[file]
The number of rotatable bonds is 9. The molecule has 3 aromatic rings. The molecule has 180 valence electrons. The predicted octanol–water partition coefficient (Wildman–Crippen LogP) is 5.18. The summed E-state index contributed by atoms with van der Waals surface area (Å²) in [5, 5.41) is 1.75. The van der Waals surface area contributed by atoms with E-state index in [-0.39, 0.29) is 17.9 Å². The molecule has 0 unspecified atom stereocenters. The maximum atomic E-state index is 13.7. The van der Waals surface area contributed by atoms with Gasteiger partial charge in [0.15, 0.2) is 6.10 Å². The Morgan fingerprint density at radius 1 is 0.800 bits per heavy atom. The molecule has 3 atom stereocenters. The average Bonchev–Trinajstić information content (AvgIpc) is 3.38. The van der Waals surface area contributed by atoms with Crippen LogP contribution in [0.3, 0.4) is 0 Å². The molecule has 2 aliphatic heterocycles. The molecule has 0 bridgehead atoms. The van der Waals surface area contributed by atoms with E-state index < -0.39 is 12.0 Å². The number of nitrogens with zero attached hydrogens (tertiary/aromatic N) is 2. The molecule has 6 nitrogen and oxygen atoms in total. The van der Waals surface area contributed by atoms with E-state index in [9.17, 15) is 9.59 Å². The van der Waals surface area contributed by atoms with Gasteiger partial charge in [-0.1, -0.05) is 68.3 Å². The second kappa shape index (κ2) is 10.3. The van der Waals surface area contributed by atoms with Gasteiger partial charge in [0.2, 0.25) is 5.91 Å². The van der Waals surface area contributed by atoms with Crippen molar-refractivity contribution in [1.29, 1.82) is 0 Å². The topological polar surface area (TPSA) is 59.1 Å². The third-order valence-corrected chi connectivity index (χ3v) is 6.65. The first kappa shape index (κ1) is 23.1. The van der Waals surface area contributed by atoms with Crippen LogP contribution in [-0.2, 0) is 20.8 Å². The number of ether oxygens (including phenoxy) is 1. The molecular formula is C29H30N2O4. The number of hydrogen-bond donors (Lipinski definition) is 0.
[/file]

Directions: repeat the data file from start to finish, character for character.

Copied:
The number of rotatable bonds is 9. The molecule has 3 aromatic rings. The molecule has 180 valence electrons. The predicted octanol–water partition coefficient (Wildman–Crippen LogP) is 5.18. The summed E-state index contributed by atoms with van der Waals surface area (Å²) in [5, 5.41) is 1.75. The van der Waals surface area contributed by atoms with E-state index in [-0.39, 0.29) is 17.9 Å². The molecule has 0 unspecified atom stereocenters. The maximum atomic E-state index is 13.7. The van der Waals surface area contributed by atoms with Gasteiger partial charge in [0.15, 0.2) is 6.10 Å². The Morgan fingerprint density at radius 1 is 0.800 bits per heavy atom. The molecule has 3 atom stereocenters. The average Bonchev–Trinajstić information content (AvgIpc) is 3.38. The van der Waals surface area contributed by atoms with Crippen LogP contribution in [0.3, 0.4) is 0 Å². The molecule has 2 aliphatic heterocycles. The molecule has 0 bridgehead atoms. The van der Waals surface area contributed by atoms with E-state index < -0.39 is 12.0 Å². The number of nitrogens with zero attached hydrogens (tertiary/aromatic N) is 2. The molecule has 6 nitrogen and oxygen atoms in total. The van der Waals surface area contributed by atoms with E-state index in [9.17, 15) is 9.59 Å². The van der Waals surface area contributed by atoms with Gasteiger partial charge in [-0.1, -0.05) is 68.3 Å². The second kappa shape index (κ2) is 10.3. The van der Waals surface area contributed by atoms with Gasteiger partial charge in [0.2, 0.25) is 5.91 Å². The van der Waals surface area contributed by atoms with Crippen molar-refractivity contribution in [1.29, 1.82) is 0 Å². The topological polar surface area (TPSA) is 59.1 Å². The third-order valence-corrected chi connectivity index (χ3v) is 6.65. The first kappa shape index (κ1) is 23.1. The van der Waals surface area contributed by atoms with Crippen LogP contribution in [-0.2, 0) is 20.8 Å². The number of ether oxygens (including phenoxy) is 1. The molecular formula is C29H30N2O4. The number of hydrogen-bond donors (Lipinski definition) is 0.